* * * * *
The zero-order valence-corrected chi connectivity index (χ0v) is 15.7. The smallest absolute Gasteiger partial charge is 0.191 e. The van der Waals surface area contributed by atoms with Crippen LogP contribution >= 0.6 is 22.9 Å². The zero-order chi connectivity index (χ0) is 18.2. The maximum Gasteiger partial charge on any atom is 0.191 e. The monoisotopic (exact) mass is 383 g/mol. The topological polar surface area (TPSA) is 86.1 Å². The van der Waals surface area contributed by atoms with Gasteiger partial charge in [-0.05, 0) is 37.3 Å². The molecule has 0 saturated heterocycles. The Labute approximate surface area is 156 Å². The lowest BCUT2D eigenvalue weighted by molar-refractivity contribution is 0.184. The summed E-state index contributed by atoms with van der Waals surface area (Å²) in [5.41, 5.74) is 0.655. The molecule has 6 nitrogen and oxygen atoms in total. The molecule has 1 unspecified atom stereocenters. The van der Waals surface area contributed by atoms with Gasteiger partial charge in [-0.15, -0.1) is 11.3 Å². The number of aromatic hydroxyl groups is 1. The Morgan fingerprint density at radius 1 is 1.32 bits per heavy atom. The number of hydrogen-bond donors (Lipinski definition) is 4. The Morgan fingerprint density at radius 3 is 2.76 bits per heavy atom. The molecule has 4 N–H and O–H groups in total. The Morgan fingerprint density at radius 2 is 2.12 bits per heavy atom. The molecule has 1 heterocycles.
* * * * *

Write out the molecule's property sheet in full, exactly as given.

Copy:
The zero-order valence-corrected chi connectivity index (χ0v) is 15.7. The smallest absolute Gasteiger partial charge is 0.191 e. The van der Waals surface area contributed by atoms with Crippen LogP contribution >= 0.6 is 22.9 Å². The zero-order chi connectivity index (χ0) is 18.2. The maximum Gasteiger partial charge on any atom is 0.191 e. The monoisotopic (exact) mass is 383 g/mol. The topological polar surface area (TPSA) is 86.1 Å². The van der Waals surface area contributed by atoms with Gasteiger partial charge in [-0.05, 0) is 37.3 Å². The molecule has 0 saturated heterocycles. The Labute approximate surface area is 156 Å². The lowest BCUT2D eigenvalue weighted by molar-refractivity contribution is 0.184. The summed E-state index contributed by atoms with van der Waals surface area (Å²) in [5.41, 5.74) is 0.655. The molecule has 6 nitrogen and oxygen atoms in total. The molecule has 1 unspecified atom stereocenters. The van der Waals surface area contributed by atoms with Gasteiger partial charge in [-0.15, -0.1) is 11.3 Å². The number of aromatic hydroxyl groups is 1. The Morgan fingerprint density at radius 1 is 1.32 bits per heavy atom. The number of hydrogen-bond donors (Lipinski definition) is 4. The Morgan fingerprint density at radius 3 is 2.76 bits per heavy atom. The molecule has 4 N–H and O–H groups in total. The Morgan fingerprint density at radius 2 is 2.12 bits per heavy atom. The molecule has 1 heterocycles.